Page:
He then revealed what his first thought was when Reed secured his big win in Mexico. Those words? “There is no God.”
“I mean, ‘there is no God’ was the first thing I said after he’d won last week. There is no God, you know, that’s proof of it right there,” Feherty said. “Amazing. I mean, he is amazing. He’s Captain Oblivious, just can let everything run off his back. I’ve never seen anything like it.”
Feherty was the only major golf figure taking Reed to task recently. A week ago, Brooks Koepka admitted he considered Reed’s actions at the Hero, where he used a club to improve his lie in a waste area by moving sand during his practice swings, as cheating.
“Uh, yeah. I think, yeah — yeah. I mean, I don’t know what he was doing, building sand castles in the sand but, you know, you know where your club is,” Koepka said at a PGA Championship media event in California. “I mean, I took three months off and I can promise you I know if I touched sand.”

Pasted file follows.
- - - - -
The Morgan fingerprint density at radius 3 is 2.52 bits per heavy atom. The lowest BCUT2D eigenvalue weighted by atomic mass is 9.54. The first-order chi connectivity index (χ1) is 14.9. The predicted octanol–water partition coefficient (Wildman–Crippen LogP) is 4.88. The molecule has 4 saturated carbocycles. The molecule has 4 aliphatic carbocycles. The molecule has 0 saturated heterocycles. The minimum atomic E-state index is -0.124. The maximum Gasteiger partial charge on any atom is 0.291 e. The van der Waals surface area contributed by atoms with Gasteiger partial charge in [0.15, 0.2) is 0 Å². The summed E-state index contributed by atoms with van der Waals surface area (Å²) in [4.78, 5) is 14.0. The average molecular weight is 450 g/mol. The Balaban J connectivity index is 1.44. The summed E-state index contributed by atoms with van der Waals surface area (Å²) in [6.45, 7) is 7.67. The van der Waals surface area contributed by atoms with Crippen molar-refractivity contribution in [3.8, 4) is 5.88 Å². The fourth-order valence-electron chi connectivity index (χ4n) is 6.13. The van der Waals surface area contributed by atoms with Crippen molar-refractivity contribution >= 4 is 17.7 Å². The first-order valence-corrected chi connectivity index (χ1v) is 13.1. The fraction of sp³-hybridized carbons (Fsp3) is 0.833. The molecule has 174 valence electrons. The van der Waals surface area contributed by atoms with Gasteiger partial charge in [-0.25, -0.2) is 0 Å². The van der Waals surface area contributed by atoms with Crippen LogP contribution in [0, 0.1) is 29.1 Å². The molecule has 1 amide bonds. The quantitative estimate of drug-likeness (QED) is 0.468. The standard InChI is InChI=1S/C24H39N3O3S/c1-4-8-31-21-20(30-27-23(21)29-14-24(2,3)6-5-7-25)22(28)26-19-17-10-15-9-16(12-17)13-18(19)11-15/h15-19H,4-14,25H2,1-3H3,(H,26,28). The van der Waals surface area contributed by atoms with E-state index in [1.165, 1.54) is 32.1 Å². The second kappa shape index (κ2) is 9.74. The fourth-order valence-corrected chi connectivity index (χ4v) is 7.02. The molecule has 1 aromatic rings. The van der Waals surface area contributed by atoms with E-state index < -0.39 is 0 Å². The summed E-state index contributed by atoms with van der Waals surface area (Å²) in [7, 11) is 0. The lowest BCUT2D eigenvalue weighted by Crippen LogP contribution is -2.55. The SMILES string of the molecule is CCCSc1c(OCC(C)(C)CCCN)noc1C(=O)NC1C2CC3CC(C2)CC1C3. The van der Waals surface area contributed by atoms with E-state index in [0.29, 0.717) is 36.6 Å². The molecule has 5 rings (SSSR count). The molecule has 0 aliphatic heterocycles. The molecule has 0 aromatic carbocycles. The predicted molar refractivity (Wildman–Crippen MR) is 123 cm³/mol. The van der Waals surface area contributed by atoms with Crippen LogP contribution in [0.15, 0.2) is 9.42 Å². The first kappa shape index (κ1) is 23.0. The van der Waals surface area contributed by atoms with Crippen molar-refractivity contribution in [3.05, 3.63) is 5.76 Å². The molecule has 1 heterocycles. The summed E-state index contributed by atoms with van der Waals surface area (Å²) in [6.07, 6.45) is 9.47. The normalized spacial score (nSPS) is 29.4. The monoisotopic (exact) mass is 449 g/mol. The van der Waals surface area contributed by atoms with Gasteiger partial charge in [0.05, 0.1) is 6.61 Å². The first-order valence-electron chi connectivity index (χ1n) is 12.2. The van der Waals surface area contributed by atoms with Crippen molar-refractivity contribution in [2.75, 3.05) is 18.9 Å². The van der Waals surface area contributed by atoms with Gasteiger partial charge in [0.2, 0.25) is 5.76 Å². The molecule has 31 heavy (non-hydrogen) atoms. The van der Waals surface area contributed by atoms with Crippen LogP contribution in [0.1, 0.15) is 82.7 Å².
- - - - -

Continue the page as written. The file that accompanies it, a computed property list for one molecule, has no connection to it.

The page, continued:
Then former CBS Sports reporter Peter Kostis joined a podcast to claim that he’s witnessed Reed improve his lie in a bunker several times.
R&A Chief Martin Slumbers took a more diplomatic route earlier this week when he argued that modern Tour golfers face a level of scrutiny unseen by prior generations, and that certain things should remain “behind closed doors and private.”
“We live in a world now where everything is seen and everything is talked about.” Slumbers said. “Did the great players of 30 years ago lose their temper on the golf course? I’m sure they did. It just wasn’t reported upon. I think the young players today are on the whole great ambassadors for our sport — and they’re great company to be around. Certain things should be behind closed doors and private.”
Despite the increasing criticism, Reed has remained silent on the matter recently. But as long as he keeps teeing it up on Tour, and winning the occasional tournament, the now-World No. 8 golfer will likely continue to volley criticism.
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